Journal Scan: Parathyroid hormone and renal function in geriatric cats
Why they did it
Researchers sought to determine whether cats with early (nonazotemic) chronic kidney disease (CKD) have elevations in their parathyroid hormone (PTH) concentrations compared with healthy geriatric cats.
What they did
The prospective longitudinal study enrolled clinically normal geriatric (> 9 years) cats with creatinine concentrations < 2 mg/dl.
The cats were evaluated over a 12-month period and categorized based on changes in serum creatinine concentration:
- Group 1 (n = 35): Creatinine concentration ≤ 1.6 mg/dl
- Group 2 (n = 52): Creatinine concentration > 1.6 mg/dl and < 2 mg/dl or creatinine concentration ≥ 2 mg/dl and a urine specific gravity > 1.035
- Group 3 (n = 31): Creatinine concentration ≥ 2 mg/dl and a urine specific gravity < 1.035 or persistent azotemia on at least two consecutive visits a minimum of 14 days apart.
Cats in groups 1 and 2 were considered nonazotemic. Calcitriol concentrations were measured at enrollment for a subset of 30 cats.
What they found
About 35% (11/31) of cats that became azotemic during the study period (group 3) had elevations in their PTH concentrations at the 12-month follow-up. There were no significant differences in calcium and phosphorus concentrations between the groups. The authors hypothesize that, as in people, the increase in PTH concentrations is a compensatory mechanism to aid in phosphorus homeostasis in CKD as 81% of the cats in group 3 had plasma phosphate concentrations within the normal reference range.
The authors found only a weak inverse correlation between total calcium and PTH concentrations, suggesting that "variables other than plasma total calcium concentration and phosphate concentration may be involved in the regulation of plasma PTH concentration." The authors note that, while there was an association between low calcitriol concentrations and PTH concentration, the role of calcitriol in the development of hyperparathyroidism in this population remains unclear and requires further research.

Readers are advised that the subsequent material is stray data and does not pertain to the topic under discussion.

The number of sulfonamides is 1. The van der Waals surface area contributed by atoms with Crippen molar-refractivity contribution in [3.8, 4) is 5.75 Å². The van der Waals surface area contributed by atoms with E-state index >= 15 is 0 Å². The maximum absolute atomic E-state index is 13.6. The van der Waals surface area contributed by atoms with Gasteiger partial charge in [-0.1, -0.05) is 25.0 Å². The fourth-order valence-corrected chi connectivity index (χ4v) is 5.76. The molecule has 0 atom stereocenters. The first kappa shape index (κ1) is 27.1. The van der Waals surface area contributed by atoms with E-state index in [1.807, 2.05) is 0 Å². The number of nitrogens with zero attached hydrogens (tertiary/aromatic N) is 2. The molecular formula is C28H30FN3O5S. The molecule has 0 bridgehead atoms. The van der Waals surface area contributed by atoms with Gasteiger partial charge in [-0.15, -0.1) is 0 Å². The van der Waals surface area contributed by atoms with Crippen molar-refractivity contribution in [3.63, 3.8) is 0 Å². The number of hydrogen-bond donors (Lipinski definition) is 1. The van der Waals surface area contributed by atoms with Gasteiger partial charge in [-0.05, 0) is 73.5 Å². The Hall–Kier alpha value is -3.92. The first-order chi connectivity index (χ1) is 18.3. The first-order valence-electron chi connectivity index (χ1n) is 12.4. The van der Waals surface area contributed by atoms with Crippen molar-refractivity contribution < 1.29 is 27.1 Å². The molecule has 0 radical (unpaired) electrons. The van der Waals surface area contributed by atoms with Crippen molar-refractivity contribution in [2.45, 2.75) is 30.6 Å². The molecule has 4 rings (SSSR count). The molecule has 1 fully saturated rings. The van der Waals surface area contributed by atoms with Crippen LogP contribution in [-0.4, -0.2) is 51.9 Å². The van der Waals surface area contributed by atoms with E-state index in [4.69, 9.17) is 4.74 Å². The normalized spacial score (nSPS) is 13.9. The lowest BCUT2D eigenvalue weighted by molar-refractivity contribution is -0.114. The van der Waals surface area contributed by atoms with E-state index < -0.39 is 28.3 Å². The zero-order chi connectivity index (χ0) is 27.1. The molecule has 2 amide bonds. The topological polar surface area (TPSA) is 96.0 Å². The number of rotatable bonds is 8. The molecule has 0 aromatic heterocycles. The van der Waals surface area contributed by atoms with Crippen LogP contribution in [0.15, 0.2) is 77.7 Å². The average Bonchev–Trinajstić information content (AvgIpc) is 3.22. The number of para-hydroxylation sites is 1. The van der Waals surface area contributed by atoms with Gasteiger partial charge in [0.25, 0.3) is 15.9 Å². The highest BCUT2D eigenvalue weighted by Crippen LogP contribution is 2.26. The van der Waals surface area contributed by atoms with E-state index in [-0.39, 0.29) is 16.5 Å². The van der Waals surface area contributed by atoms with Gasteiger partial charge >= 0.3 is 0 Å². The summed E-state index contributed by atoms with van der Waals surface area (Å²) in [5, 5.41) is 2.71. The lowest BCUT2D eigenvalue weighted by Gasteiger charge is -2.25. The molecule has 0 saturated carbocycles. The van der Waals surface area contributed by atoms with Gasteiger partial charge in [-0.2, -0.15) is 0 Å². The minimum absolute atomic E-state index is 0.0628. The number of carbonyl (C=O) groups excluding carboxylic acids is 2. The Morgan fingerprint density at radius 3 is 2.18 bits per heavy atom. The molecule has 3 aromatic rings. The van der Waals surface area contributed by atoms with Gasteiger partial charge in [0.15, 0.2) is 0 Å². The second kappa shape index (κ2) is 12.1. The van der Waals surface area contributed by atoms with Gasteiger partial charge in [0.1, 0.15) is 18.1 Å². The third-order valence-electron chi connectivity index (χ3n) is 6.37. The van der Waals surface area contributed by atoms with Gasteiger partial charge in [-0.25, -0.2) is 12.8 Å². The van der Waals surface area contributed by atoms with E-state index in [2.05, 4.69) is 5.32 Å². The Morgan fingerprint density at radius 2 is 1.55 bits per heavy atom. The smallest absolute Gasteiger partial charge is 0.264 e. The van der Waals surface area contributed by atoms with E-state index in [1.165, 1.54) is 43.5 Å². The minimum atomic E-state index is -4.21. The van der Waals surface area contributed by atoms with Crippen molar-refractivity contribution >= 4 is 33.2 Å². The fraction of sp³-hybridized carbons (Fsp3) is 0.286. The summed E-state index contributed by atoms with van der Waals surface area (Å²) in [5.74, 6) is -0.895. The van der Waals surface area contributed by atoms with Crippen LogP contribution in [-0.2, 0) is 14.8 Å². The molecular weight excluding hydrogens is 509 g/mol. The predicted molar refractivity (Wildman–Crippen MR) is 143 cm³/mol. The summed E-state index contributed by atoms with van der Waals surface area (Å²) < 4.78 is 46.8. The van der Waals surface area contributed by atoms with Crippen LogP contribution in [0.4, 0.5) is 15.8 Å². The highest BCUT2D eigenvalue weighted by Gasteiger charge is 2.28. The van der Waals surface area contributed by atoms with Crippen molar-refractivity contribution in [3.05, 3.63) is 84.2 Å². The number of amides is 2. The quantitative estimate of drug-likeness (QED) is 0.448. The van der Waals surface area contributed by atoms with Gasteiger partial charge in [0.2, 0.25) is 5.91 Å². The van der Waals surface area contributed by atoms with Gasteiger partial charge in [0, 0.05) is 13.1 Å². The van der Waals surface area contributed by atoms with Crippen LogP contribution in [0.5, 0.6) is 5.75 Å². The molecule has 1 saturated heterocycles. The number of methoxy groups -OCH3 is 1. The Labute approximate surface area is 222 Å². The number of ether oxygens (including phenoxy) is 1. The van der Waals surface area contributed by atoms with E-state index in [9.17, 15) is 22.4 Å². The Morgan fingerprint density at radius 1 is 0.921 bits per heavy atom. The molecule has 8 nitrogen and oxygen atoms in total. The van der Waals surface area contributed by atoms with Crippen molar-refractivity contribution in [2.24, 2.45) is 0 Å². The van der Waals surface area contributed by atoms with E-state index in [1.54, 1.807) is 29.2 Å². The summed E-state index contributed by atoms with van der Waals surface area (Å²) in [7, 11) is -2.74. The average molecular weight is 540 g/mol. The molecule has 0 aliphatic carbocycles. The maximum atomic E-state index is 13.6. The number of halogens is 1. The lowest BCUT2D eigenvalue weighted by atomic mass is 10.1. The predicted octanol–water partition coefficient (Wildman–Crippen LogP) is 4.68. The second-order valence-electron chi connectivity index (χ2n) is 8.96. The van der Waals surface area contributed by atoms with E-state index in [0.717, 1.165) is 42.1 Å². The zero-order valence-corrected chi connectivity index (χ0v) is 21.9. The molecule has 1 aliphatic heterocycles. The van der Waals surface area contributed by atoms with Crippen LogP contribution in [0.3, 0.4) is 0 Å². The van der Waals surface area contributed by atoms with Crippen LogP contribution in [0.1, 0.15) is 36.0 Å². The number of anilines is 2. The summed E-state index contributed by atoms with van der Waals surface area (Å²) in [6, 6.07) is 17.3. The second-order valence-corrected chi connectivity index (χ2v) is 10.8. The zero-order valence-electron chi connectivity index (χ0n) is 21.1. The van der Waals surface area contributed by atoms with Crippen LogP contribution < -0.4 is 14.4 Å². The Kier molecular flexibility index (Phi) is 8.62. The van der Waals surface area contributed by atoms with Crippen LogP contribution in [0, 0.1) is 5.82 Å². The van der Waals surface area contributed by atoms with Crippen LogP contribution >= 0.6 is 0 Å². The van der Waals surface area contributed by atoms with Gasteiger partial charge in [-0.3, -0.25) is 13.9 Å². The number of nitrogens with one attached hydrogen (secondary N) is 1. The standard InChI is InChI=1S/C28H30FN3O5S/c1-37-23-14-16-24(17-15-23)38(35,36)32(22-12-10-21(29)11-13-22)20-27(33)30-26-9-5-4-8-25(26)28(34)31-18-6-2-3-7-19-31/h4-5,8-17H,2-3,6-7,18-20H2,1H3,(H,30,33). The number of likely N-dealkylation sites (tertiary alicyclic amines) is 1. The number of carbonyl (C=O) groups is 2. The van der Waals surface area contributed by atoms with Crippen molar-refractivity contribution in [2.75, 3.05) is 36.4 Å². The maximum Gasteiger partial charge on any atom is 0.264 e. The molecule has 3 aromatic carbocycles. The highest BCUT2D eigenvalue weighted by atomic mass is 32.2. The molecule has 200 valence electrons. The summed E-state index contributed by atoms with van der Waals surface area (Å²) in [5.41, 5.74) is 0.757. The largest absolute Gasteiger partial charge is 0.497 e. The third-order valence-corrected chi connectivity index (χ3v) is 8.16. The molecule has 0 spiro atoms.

Renal secondary hyperparathyroidism may develop before the onset of azotemia and before changes in serum phosphorus and calcium concentrations. Early identification of this condition may aid in the management of cats with CKD.
The authors note that optimal management of patients with this syndrome, however, is still a source of debate. "Randomized controlled clinical trials need to be conducted with cats to determine whether dietary protein restriction and the administration of calcitriol, calcimimetics, and phosphate binders during the early stages of CKD are beneﬁcial in preventing the development of renal secondary hyperparathyroidism," conclude the authors.
Finch NC, Syme HM, Elliott J. Parathyroid hormone concentration in geriatric cats with various degrees of renal function. J Am Vet Med Assoc 2012;241(10):1326-1335.
Link to abstract: http://avmajournals.avma.org/doi/abs/10.2460/javma.241.10.1326